WASHINGTON (CNN) -- Russia is displaying its military power in America's back yard, sending a convoy of warships to Venezuela for joint naval exercises, the first such deployment since the Cold War.
The Kremlin is becoming increasingly cozy with Venezuela, Cuba and other Latin American countries unhappy with the United States, in apparent response to thorny issues such as U.S. missile defense plans in Eastern Europe, NATO's eastern expansion, and U.S. warships dispatched to Georgia.
"Some of this is the Russians wanting to get even. They see American warships close to their shore; they're going to put Russian warships close to us," said Russian military expert John Pike of globalsecurity.org.
The fleet of ships headed toward the Caribbean includes some of Russia's finest, like the nuclear-powered Peter the Great cruiser and the anti-submarine warship Admiral Chebanenko.
Pike said that while these vessels are impressive, they are no match for the American Navy and pose little threat to the United States.
"They have obsolete technology. They would simply be no match for American warships in a one-to-one combat," he said.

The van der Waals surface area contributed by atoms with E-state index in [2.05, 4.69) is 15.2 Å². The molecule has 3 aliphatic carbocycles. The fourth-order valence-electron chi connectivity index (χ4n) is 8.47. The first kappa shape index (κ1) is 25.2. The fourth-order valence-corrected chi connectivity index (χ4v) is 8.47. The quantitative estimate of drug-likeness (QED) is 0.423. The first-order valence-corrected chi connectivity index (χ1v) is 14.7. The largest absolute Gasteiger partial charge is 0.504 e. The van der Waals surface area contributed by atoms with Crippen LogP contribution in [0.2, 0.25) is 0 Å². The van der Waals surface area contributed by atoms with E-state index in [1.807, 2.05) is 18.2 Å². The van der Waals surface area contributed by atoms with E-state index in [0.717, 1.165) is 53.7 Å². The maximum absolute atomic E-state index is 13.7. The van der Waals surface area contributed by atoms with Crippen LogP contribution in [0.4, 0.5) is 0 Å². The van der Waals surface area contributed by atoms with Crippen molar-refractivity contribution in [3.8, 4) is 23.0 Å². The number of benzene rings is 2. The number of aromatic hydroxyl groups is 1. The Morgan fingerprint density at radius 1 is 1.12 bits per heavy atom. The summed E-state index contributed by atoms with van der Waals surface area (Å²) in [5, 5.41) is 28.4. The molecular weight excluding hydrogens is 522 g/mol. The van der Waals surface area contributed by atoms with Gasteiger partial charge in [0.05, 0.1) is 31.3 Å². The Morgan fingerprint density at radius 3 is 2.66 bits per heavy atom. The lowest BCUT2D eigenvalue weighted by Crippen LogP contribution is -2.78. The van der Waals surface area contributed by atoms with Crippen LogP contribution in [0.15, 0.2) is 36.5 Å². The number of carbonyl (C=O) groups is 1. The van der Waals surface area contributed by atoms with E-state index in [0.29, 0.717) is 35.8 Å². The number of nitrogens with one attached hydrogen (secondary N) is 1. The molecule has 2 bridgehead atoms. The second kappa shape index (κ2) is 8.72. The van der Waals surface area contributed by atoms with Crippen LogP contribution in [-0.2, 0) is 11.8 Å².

Nonetheless, this deployment adds to the tension created earlier this month when two Russian Tu-160 nuclear long-range bombers arrived in Venezuela, also for military exercises.
Venezuelan President Hugo Chavez, a vocal critic of the United States, greeted the Russian pilots with a blunt message for Washington.
"Venezuela is not alone! Russia is with us," he said. "They are our strategic partners. The Russian Tu-160 bombers on our land are a warning to the empire of the U.S.A.!"
Chavez is increasing Venezuela's ties with Russia. He arrived in Moscow on Thursday for his second trip there in the past two months. Russia, meanwhile, has sold Venezuela more than $4 billion in arms.
U.S. Defense Department spokesman Geoff Morrell says the Pentagon is not fazed.
"Russia is certainly within its rights to conduct exercises with its allies. What's the old saying? You're sort of known by the company you keep. If they wish to hang out with the Venezuelan navy, that's their business," he said.
But Russia knows the United States is watching, and that seems to be the idea, Pike said.
"The Russians, sort of from here on out, every couple months are going to come up with some sort of new event, some sort of new exercise, some sort of new provocation to keep us focused on them," he said
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